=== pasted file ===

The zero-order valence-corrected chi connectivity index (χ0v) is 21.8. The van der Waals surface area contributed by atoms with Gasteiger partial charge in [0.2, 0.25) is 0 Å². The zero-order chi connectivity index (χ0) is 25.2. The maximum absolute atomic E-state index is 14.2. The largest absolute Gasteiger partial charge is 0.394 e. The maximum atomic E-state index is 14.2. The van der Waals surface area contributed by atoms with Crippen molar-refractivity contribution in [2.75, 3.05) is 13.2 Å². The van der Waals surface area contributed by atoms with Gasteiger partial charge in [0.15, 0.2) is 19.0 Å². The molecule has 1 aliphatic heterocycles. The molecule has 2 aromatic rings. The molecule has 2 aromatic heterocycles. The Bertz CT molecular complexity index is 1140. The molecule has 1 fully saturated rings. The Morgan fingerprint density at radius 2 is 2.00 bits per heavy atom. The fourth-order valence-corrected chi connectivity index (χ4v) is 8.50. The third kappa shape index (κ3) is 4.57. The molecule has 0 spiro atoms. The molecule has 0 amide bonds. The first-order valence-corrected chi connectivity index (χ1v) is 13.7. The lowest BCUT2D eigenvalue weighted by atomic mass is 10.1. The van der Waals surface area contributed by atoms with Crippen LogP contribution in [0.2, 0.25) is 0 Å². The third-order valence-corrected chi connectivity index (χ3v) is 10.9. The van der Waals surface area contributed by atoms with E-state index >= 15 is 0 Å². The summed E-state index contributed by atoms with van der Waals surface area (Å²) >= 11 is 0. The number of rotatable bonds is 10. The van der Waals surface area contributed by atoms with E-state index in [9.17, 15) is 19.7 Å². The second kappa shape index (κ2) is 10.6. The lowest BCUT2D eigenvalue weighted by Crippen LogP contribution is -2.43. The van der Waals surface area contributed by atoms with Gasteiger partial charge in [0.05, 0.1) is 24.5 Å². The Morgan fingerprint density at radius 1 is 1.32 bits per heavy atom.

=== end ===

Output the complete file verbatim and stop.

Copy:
The zero-order valence-corrected chi connectivity index (χ0v) is 21.8. The van der Waals surface area contributed by atoms with Gasteiger partial charge in [0.2, 0.25) is 0 Å². The zero-order chi connectivity index (χ0) is 25.2. The maximum absolute atomic E-state index is 14.2. The largest absolute Gasteiger partial charge is 0.394 e. The maximum atomic E-state index is 14.2. The van der Waals surface area contributed by atoms with Crippen molar-refractivity contribution in [2.75, 3.05) is 13.2 Å². The van der Waals surface area contributed by atoms with Gasteiger partial charge in [0.15, 0.2) is 19.0 Å². The molecule has 1 aliphatic heterocycles. The molecule has 2 aromatic rings. The molecule has 2 aromatic heterocycles. The Bertz CT molecular complexity index is 1140. The molecule has 1 fully saturated rings. The Morgan fingerprint density at radius 2 is 2.00 bits per heavy atom. The fourth-order valence-corrected chi connectivity index (χ4v) is 8.50. The third kappa shape index (κ3) is 4.57. The molecule has 0 spiro atoms. The molecule has 0 amide bonds. The first-order valence-corrected chi connectivity index (χ1v) is 13.7. The lowest BCUT2D eigenvalue weighted by atomic mass is 10.1. The van der Waals surface area contributed by atoms with Crippen LogP contribution in [0.2, 0.25) is 0 Å². The third-order valence-corrected chi connectivity index (χ3v) is 10.9. The van der Waals surface area contributed by atoms with E-state index >= 15 is 0 Å². The summed E-state index contributed by atoms with van der Waals surface area (Å²) >= 11 is 0. The number of rotatable bonds is 10. The van der Waals surface area contributed by atoms with E-state index in [9.17, 15) is 19.7 Å². The second kappa shape index (κ2) is 10.6. The lowest BCUT2D eigenvalue weighted by Crippen LogP contribution is -2.43. The van der Waals surface area contributed by atoms with Gasteiger partial charge in [0.05, 0.1) is 24.5 Å². The Morgan fingerprint density at radius 1 is 1.32 bits per heavy atom.